In this issue of Blood, Garcia-Montero et al1  reported that in nearly 30% of patients with indolent systemic mastocytosis (SM), the characteristic c-kit mutation D816V,2  is not restricted to mast cells, but may also be found in bone marrow (BM)–derived mesenchymal stem cells (MSCs), also known as BM stromal cells (BMSCs).3  Thus, the notion that mastocytosis is a disease driven exclusively by mutations in blood cells, especially mast cells, has now been challenged.

Possible cellular targets and effects of gain-of-function c-kit mutations. In the BM microenvironment, a mutation in a common hematopoietic stem cell (HSC)/skeletal stem cell progenitor could affect both mast cells and the hematopoietic supportive stroma. Such a mutation might explain defects in bone, cartilage, or adipose tissue. Mutation in these cells, which arise from the common progenitor, might also disturb BM homeostasis.

Possible cellular targets and effects of gain-of-function c-kit mutations. In the BM microenvironment, a mutation in a common hematopoietic stem cell (HSC)/skeletal stem cell progenitor could affect both mast cells and the hematopoietic supportive stroma. Such a mutation might explain defects in bone, cartilage, or adipose tissue. Mutation in these cells, which arise from the common progenitor, might also disturb BM homeostasis.

Shortly before Garcia-Montero et al published their observations, we reported that clonal populations of MSCs from mastocytosis patients have impaired skeletal stem cell and hematopoietic support properties.4  We argued that dysfunctional mast cell/MSC interactions may drive epigenetic changes and pathological behavior in the MSC population. Based on Garcia-Montero's findings, this may be true in the majority of patients, but the authors have taken the story one step further. When they analyzed a significantly larger number of fresh BM samples from patients with SM than we did, they detected c-kit mutations in highly purified, early-passage MSCs in 1 of 4 patients. Although quantitative polymerase chain reaction (PCR) experiments were performed with appropriate controls, it is remotely possible that these cultures were still contaminated with small numbers of mast cells. In future experiments, one could eliminate this possibility by analyzing clones of cells derived from single MSCs or with single-cell PCR, but for now, it is interesting and instructive to take the authors’ conclusions at face value. They raise several important questions regarding the pathophysiology of mastocytosis as well as the possible connection between the developmental origin of skeletal stem cells and hematopoietic stem cells.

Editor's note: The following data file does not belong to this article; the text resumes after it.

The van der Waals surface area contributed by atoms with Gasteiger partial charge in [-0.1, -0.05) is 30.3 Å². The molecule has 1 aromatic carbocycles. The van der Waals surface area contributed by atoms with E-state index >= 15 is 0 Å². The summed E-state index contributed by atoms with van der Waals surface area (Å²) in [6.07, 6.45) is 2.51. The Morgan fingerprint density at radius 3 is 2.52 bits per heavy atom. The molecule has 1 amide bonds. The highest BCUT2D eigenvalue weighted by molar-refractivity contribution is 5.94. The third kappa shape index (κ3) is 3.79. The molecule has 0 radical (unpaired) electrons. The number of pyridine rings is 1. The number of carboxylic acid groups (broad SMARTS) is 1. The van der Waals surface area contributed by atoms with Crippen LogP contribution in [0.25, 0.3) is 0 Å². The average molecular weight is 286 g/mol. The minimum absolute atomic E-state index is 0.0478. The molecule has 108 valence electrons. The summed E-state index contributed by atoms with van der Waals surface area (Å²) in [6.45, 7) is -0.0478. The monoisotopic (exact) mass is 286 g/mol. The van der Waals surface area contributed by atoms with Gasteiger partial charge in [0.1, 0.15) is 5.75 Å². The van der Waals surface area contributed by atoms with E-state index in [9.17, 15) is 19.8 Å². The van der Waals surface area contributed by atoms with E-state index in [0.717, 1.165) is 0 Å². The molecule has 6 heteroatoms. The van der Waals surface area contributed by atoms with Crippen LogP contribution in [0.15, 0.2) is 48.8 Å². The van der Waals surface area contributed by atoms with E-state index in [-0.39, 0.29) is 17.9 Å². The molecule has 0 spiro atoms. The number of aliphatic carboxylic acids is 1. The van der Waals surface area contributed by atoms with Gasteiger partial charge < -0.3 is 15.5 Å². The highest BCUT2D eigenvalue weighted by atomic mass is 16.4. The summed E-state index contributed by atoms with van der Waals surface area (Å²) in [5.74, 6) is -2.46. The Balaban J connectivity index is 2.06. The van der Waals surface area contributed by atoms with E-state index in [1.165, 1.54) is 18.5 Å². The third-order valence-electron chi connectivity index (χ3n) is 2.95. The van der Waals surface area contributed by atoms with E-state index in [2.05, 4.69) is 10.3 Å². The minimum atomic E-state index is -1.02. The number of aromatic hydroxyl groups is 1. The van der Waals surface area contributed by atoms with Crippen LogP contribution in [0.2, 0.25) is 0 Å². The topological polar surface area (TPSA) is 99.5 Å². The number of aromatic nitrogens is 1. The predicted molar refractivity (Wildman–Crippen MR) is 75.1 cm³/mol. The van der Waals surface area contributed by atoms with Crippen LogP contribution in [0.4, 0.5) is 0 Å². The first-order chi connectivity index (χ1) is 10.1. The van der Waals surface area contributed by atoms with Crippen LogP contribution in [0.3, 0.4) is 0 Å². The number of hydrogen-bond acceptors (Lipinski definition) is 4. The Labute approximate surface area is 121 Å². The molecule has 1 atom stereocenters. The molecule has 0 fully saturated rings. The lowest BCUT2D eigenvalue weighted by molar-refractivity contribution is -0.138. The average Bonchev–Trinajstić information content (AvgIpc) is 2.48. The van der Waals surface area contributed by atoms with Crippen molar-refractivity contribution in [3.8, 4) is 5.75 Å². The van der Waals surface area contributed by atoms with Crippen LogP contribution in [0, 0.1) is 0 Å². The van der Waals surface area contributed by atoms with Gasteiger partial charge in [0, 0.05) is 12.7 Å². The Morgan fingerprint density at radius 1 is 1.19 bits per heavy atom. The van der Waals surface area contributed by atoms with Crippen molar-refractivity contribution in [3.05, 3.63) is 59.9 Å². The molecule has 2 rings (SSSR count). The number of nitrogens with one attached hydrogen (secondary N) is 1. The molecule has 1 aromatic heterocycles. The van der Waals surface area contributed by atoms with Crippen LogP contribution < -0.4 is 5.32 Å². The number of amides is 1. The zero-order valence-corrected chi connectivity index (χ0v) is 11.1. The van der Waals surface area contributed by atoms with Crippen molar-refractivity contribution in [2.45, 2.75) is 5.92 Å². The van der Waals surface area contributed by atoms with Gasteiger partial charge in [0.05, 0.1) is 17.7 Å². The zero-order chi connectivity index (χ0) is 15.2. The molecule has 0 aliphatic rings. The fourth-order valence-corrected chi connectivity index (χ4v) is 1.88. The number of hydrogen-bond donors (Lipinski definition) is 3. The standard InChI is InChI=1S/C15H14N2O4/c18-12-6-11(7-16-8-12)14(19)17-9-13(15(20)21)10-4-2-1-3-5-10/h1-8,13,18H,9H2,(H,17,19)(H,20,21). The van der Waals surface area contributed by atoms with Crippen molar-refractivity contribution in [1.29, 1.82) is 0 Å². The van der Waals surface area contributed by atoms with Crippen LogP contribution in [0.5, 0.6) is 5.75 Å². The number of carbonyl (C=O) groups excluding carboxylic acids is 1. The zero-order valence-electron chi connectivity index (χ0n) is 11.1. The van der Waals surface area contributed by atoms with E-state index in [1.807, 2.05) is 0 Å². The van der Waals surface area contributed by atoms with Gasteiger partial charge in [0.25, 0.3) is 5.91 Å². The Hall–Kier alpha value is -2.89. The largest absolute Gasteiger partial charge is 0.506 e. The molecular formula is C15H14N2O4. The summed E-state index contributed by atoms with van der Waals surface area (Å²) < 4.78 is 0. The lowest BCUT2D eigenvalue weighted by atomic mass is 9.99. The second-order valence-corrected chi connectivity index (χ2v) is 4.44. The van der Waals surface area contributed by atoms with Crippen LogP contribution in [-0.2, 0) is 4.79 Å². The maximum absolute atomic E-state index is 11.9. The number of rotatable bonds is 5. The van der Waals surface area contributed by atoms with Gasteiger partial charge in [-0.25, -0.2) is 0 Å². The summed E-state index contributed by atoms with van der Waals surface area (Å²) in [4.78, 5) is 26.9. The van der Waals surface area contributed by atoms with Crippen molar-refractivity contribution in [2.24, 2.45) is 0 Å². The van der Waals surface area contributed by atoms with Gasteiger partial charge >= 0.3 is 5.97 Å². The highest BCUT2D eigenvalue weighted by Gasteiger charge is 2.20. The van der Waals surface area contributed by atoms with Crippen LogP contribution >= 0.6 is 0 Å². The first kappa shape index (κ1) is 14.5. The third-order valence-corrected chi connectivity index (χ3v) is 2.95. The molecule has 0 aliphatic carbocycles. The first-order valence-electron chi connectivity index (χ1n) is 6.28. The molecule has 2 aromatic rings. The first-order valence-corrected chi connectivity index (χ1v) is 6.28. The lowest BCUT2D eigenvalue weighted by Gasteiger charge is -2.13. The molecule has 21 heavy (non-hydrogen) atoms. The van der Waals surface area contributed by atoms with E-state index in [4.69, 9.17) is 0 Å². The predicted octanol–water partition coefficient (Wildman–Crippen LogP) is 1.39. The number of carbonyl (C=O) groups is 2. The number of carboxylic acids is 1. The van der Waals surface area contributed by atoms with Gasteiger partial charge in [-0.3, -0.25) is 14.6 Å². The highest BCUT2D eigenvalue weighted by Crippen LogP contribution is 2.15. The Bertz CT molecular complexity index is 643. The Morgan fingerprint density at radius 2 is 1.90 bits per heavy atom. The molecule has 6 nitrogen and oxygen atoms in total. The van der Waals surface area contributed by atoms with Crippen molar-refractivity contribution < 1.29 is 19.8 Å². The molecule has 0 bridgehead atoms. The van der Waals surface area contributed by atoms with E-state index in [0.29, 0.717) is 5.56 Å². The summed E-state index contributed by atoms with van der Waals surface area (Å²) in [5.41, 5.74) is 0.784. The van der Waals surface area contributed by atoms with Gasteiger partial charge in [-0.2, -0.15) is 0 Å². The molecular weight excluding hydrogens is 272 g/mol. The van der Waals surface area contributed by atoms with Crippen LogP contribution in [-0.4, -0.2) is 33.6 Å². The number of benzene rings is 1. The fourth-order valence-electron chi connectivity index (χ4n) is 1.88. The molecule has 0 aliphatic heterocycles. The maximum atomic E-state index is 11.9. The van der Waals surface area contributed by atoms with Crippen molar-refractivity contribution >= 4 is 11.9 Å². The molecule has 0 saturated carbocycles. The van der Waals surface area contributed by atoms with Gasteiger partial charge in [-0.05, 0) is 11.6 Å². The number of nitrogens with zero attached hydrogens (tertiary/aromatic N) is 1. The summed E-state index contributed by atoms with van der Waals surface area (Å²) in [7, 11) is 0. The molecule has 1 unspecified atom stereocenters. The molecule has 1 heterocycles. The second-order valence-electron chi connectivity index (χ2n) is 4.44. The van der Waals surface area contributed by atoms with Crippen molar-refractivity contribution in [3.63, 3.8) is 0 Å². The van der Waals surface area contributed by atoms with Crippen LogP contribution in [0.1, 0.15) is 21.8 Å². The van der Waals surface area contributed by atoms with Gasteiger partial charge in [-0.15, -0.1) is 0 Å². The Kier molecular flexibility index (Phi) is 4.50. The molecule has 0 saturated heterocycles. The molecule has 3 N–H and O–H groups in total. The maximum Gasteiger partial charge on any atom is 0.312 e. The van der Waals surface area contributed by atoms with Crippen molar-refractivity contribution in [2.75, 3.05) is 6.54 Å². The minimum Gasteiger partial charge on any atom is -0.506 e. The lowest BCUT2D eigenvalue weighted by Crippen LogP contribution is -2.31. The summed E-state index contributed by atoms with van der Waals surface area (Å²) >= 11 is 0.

There are now a number of examples of BMSC-driven or dependent pathologies in the BM niche in myelodysplastic syndromes.5  Recent reports suggest that skeletal stem cells and hematopoietic cells in the BM cavity may have reciprocal interactions.6  BMSCs create a 3-dimensional network, and by secreting various growth factors and other signaling molecules, they play a central role in controlling the BM microenvironment in health and disease. How a c-kit mutation affects this regulatory function remains to be determined, and the difference between mutant BMSCs and wild-type BMSCs in mastocytosis patients should be explored.

In which kind of cell does the D816V mutation arise? The following possibilities should be considered (see figure). First, HSCs and BMSCs may be derived from a common stem/progenitor cell. If a mutation were to take place in this hypothetical stem cell, both hematopoietic and the mesenchymal cells would be expected to harbor the genetic defect. Although the existence of such “super” stem cells in the adult hematopoietic niche continues to be debated, there is a plausible candidate—the very small embryonic-like stem cells. These cells appear to have a differentiation potential that goes beyond the well-established lineage restriction of HSCs and BMSCs.7 

Another possibility is that the mutation arises in a hematopoietic cell progenitor that can give rise to stromal cells. This may be a process that is analogous to the creation of myeloid-derived fibrocytes,8  many of which eventually stop expressing CD45, obscuring their hematopoietic cell origin. Although reports suggesting that cells might arise in this way are few in number, there is evidence that this sort of transformation could occur.9 

Those scientists who are averse to the idea that mast cells and BMSCs might have a common precursor are left with a somewhat unattractive alternative—that c-kit mutations in the 2 cell populations occurred independently. If the putative mutation takes place in a BMSC progenitor, most sorts of BMSCs would be expected to have it. If it occurred in a more differentiated cell, the resulting clone might have a more narrow set of functions and resemble skeletal stem cells, pericytes, CAR cells,10  stromal fibroblasts, etc. It would certainly be interesting and important to study clonally selected mutant MSCs in more detail.

The existence of such cells would raise another possibility—that BMSCs could have gain-of-function mutations in diseases that share some similarities with mastocytosis, but lack mast cell pathology. Again, analysis of single cell–derived BMSC colonies or single-cell PCR studies of fresh uncultured BM-derived MSCs could readily address the questions listed here. The methods available to us have become so powerful that we should no longer be constrained by dogma. Rather than debating hypotheses like the ones we have outlined in this commentary, we should simply test them. It would be exciting to rewrite our textbooks.

Conflict-of-interest disclosure: The authors declare no competing financial interests.

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